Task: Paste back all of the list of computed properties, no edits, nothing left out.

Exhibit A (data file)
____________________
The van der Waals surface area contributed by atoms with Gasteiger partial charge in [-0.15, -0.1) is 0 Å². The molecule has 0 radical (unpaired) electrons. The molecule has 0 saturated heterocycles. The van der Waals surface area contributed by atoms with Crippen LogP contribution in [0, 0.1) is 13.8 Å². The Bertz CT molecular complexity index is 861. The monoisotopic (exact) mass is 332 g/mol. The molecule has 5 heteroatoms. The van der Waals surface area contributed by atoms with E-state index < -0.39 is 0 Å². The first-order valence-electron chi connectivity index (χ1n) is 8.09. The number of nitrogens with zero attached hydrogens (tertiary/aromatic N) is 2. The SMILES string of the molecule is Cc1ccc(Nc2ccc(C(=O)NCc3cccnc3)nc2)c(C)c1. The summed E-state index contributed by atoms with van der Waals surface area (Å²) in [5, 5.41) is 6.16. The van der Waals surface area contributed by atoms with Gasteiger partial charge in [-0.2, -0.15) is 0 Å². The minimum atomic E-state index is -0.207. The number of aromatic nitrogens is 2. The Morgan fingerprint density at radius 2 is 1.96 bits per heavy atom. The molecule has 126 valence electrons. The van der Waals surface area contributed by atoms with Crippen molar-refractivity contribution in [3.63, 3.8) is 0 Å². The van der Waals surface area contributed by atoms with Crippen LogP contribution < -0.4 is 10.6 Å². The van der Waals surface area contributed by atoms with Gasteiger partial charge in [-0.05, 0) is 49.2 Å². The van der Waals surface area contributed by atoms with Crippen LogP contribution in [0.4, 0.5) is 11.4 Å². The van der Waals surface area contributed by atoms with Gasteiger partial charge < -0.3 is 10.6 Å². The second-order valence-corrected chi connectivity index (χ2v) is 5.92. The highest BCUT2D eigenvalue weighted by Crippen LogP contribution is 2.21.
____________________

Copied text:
The van der Waals surface area contributed by atoms with Gasteiger partial charge in [-0.15, -0.1) is 0 Å². The molecule has 0 radical (unpaired) electrons. The molecule has 0 saturated heterocycles. The van der Waals surface area contributed by atoms with Crippen LogP contribution in [0, 0.1) is 13.8 Å². The Bertz CT molecular complexity index is 861. The monoisotopic (exact) mass is 332 g/mol. The molecule has 5 heteroatoms. The van der Waals surface area contributed by atoms with E-state index < -0.39 is 0 Å². The first-order valence-electron chi connectivity index (χ1n) is 8.09. The number of nitrogens with zero attached hydrogens (tertiary/aromatic N) is 2. The SMILES string of the molecule is Cc1ccc(Nc2ccc(C(=O)NCc3cccnc3)nc2)c(C)c1. The summed E-state index contributed by atoms with van der Waals surface area (Å²) in [5, 5.41) is 6.16. The van der Waals surface area contributed by atoms with Gasteiger partial charge in [-0.2, -0.15) is 0 Å². The minimum atomic E-state index is -0.207. The number of aromatic nitrogens is 2. The Morgan fingerprint density at radius 2 is 1.96 bits per heavy atom. The molecule has 126 valence electrons. The van der Waals surface area contributed by atoms with Crippen molar-refractivity contribution in [3.63, 3.8) is 0 Å². The van der Waals surface area contributed by atoms with Crippen LogP contribution < -0.4 is 10.6 Å². The van der Waals surface area contributed by atoms with Gasteiger partial charge in [-0.05, 0) is 49.2 Å². The van der Waals surface area contributed by atoms with Crippen LogP contribution in [0.4, 0.5) is 11.4 Å². The van der Waals surface area contributed by atoms with Gasteiger partial charge < -0.3 is 10.6 Å². The second-order valence-corrected chi connectivity index (χ2v) is 5.92. The highest BCUT2D eigenvalue weighted by Crippen LogP contribution is 2.21.